The day after taking my methotrexate injection is always horrendous. The side effects from the tablet form are more heightened but taking it by injection still doesn’t eliminate them. I always feel drained, tired, and nauseous, no use to anyone. Over time I think maybe that’s why I got so scared of taking it; I knew what was coming. But although it’s not the most pleasant experience I have to think about the long-term gain, keep that at the front of my mind and pray it’s enough to push me through. So, I carried on, injecting myself each week as I should have been from the start and I began to get more confident. That’s not to say it isn’t still a nightmare and some days I’m more anxious than others, but nevertheless I am doing it regularly and that’s what matters. 

Although I was generally doing well, I noticed some things that weren’t. The pain I usually suffer daily was easing but for some reason my left elbow didn’t seem to be getting better. In fact, it was getting worse. I couldn’t straighten it no matter how hard I tried, and this started to worry me. I didn’t want it to stay like that permanently. I had good days and bad days with it, some days it was so stiff and painful I could barely move it, but on other days it was just a niggly pain and I could cope. I always find it so odd how RA affects people. How can you be mostly functioning one day and able to do things and the next a switch flips and you can barely lift a finger. It really is the most frustrating condition!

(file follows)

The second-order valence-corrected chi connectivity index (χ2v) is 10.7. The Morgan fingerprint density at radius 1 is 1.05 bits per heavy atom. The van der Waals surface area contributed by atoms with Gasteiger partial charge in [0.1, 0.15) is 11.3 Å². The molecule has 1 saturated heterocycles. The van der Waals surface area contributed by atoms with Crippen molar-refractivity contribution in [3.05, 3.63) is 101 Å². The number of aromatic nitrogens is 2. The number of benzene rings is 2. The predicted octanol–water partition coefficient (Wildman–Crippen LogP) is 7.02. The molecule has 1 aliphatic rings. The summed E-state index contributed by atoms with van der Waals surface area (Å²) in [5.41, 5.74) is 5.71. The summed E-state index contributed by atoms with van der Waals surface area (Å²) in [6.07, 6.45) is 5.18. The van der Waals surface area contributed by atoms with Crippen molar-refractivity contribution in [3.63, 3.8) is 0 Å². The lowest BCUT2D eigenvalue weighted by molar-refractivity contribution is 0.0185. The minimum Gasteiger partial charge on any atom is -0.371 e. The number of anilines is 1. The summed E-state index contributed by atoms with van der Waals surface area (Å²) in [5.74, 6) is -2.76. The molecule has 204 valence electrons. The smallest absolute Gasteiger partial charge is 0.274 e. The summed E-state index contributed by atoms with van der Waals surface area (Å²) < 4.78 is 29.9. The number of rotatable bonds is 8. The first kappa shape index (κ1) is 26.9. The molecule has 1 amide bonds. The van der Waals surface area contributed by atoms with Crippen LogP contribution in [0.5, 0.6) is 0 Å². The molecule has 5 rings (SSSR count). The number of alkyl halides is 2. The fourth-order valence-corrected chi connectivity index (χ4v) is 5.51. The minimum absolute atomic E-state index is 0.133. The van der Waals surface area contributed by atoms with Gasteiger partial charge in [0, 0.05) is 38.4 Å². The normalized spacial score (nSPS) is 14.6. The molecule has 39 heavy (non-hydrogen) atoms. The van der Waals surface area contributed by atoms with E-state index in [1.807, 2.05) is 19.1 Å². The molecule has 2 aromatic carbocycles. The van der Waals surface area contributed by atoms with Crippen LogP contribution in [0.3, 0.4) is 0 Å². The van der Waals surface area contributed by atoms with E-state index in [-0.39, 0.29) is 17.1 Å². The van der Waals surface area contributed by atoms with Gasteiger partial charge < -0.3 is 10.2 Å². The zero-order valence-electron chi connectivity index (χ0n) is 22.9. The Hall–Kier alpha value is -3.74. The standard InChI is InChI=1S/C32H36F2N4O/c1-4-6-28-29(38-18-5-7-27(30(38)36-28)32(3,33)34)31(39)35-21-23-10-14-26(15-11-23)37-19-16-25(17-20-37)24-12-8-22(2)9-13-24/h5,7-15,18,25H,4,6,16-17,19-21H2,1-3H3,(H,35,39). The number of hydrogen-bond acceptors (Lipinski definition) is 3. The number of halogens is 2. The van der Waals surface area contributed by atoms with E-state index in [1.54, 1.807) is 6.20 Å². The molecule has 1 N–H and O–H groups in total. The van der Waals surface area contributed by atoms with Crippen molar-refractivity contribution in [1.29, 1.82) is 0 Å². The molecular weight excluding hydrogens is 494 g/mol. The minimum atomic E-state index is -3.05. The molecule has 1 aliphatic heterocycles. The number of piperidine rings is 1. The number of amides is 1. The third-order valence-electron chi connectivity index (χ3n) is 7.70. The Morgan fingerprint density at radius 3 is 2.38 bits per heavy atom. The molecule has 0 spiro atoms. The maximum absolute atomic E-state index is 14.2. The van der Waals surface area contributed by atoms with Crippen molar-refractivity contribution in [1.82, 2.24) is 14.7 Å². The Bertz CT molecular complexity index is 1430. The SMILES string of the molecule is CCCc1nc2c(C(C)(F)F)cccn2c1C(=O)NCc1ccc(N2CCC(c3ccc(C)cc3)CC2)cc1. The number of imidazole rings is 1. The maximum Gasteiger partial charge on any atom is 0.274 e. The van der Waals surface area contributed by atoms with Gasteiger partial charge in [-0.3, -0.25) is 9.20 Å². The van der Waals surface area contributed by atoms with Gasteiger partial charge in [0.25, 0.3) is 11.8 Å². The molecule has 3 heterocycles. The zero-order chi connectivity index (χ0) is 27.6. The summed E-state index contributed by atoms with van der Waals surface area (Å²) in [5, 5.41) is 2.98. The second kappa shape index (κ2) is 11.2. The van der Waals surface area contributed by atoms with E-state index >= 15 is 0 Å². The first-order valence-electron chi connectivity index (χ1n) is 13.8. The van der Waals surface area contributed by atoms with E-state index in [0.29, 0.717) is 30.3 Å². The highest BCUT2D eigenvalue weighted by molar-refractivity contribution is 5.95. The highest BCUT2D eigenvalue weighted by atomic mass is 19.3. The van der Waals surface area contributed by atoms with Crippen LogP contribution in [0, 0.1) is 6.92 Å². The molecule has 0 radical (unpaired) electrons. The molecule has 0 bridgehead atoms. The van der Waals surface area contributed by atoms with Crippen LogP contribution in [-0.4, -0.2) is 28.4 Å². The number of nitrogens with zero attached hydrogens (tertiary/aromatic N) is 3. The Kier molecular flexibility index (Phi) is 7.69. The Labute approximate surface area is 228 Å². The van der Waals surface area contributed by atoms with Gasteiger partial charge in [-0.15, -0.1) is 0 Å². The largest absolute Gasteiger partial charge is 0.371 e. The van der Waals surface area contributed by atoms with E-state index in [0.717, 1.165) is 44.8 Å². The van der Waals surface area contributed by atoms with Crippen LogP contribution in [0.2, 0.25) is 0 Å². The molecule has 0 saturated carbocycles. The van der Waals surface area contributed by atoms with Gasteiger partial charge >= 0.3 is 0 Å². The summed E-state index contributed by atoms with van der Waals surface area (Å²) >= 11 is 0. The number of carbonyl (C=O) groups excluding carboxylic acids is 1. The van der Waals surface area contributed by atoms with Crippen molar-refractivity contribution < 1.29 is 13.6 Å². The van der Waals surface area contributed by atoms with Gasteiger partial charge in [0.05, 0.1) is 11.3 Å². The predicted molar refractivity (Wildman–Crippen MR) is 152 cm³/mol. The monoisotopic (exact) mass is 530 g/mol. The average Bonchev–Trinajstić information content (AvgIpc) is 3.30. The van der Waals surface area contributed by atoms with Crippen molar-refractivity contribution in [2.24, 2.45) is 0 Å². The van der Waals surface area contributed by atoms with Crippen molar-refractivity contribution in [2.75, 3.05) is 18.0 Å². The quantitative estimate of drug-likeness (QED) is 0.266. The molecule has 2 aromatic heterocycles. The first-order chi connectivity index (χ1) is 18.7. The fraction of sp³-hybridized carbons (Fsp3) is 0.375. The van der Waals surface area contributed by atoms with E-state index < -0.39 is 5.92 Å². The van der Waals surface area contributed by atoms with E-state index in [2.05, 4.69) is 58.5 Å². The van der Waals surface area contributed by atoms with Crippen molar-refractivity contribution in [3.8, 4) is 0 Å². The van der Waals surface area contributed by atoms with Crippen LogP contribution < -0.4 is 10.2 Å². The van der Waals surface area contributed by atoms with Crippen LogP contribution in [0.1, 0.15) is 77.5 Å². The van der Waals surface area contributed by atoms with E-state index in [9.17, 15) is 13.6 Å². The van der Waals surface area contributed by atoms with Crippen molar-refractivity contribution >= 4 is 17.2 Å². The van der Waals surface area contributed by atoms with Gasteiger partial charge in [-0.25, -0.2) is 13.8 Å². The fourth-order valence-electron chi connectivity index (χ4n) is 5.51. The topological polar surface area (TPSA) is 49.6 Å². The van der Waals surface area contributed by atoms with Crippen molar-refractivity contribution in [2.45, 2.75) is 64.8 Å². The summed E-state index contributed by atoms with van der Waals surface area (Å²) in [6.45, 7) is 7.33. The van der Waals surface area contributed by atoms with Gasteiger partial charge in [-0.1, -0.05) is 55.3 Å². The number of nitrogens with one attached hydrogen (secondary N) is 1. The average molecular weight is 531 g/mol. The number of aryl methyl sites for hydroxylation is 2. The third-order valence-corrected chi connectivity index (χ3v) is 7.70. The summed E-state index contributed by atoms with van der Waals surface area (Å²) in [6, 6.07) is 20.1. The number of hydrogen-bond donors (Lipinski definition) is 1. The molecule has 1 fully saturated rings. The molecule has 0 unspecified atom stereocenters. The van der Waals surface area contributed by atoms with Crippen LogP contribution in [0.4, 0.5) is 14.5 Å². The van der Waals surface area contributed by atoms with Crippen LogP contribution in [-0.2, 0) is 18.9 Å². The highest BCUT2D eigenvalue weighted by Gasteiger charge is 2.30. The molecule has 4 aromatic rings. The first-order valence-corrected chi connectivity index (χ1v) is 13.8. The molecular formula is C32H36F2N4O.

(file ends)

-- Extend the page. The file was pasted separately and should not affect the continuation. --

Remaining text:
There’s always someone having a harder time 

It's on the bad days where I really think about things. I think about how we take so much for granted. On good days, I do whatever I possibly can to make sure I’ve made the most of being able to function. Consequently, on bad days when I do have a flare up and I can't move off the sofa I don’t feel so bad because I know I did more when I could. It may not be everyone’s way of approaching it, but it works for me! I’m still learning so much about my condition and in terms of that each day is a new day, I guess. I think about how people who have it worse than me must feel, how hard it must be for them to get by and how brave they are. I take my hat off to anybody who has to deal with this day in day out. 

Although I’m not yet at a point where I’m limited with absolutely everything I do daily, I do fear for those days. I am so scared those days will eventually arrive for me and that’s why I’m so determined to be better at ‘living with chronic illnesses’. I want to achieve my goals and do things I dream of doing. I want to be the best mummy that runs around after her boys and plays hide and seek and superman with them and I want to do this for as long as I possibly can, and I know I can do it. I just have to believe it’s possible! There are going to be obstacles and bumps in the road but isn't there with everything? I know I am not alone. I know I have the biggest support possible. I know I will be ok.


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In the coming weeks I started to feel a little better, at least mentally. I got it all off my chest with the family letter, and felt I was coping. There was a nagging doubt, however, because the way I was feeling physically wasn’t right. I was in pain in places that didn’t seem to fit my diagnosis of rheumatoid arthritis (RA); namely my upper arms and forearms, shins and thighs. I was also a bit confused and lacking concentration — often I would be mid-conversation with someone and suddenly forget what I was going to say.